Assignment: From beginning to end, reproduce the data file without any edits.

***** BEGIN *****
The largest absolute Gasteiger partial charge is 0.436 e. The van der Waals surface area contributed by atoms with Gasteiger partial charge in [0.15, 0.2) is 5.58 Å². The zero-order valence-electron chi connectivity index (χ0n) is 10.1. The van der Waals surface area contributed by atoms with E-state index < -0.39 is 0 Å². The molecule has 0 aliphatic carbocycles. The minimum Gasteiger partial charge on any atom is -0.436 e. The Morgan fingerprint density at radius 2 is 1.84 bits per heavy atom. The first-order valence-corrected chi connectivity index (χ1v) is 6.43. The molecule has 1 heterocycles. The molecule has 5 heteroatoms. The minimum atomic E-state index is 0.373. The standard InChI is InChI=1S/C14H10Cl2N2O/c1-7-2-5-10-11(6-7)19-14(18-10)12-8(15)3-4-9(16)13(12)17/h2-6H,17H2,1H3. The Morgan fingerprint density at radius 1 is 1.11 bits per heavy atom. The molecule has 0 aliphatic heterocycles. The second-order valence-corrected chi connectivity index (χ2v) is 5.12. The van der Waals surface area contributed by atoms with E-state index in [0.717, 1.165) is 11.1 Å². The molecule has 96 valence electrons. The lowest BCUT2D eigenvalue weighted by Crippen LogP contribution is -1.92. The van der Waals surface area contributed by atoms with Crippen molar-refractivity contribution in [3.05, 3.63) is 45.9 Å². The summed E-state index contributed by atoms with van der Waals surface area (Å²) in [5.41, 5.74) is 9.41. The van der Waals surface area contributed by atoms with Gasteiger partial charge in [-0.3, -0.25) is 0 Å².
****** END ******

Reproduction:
The largest absolute Gasteiger partial charge is 0.436 e. The van der Waals surface area contributed by atoms with Gasteiger partial charge in [0.15, 0.2) is 5.58 Å². The zero-order valence-electron chi connectivity index (χ0n) is 10.1. The van der Waals surface area contributed by atoms with E-state index < -0.39 is 0 Å². The molecule has 0 aliphatic carbocycles. The minimum Gasteiger partial charge on any atom is -0.436 e. The Morgan fingerprint density at radius 2 is 1.84 bits per heavy atom. The first-order valence-corrected chi connectivity index (χ1v) is 6.43. The molecule has 1 heterocycles. The molecule has 5 heteroatoms. The minimum atomic E-state index is 0.373. The standard InChI is InChI=1S/C14H10Cl2N2O/c1-7-2-5-10-11(6-7)19-14(18-10)12-8(15)3-4-9(16)13(12)17/h2-6H,17H2,1H3. The Morgan fingerprint density at radius 1 is 1.11 bits per heavy atom. The molecule has 0 aliphatic heterocycles. The second-order valence-corrected chi connectivity index (χ2v) is 5.12. The van der Waals surface area contributed by atoms with E-state index in [0.717, 1.165) is 11.1 Å². The molecule has 96 valence electrons. The lowest BCUT2D eigenvalue weighted by Crippen LogP contribution is -1.92. The van der Waals surface area contributed by atoms with Crippen molar-refractivity contribution in [3.05, 3.63) is 45.9 Å². The summed E-state index contributed by atoms with van der Waals surface area (Å²) in [5.41, 5.74) is 9.41. The van der Waals surface area contributed by atoms with Gasteiger partial charge in [-0.3, -0.25) is 0 Å².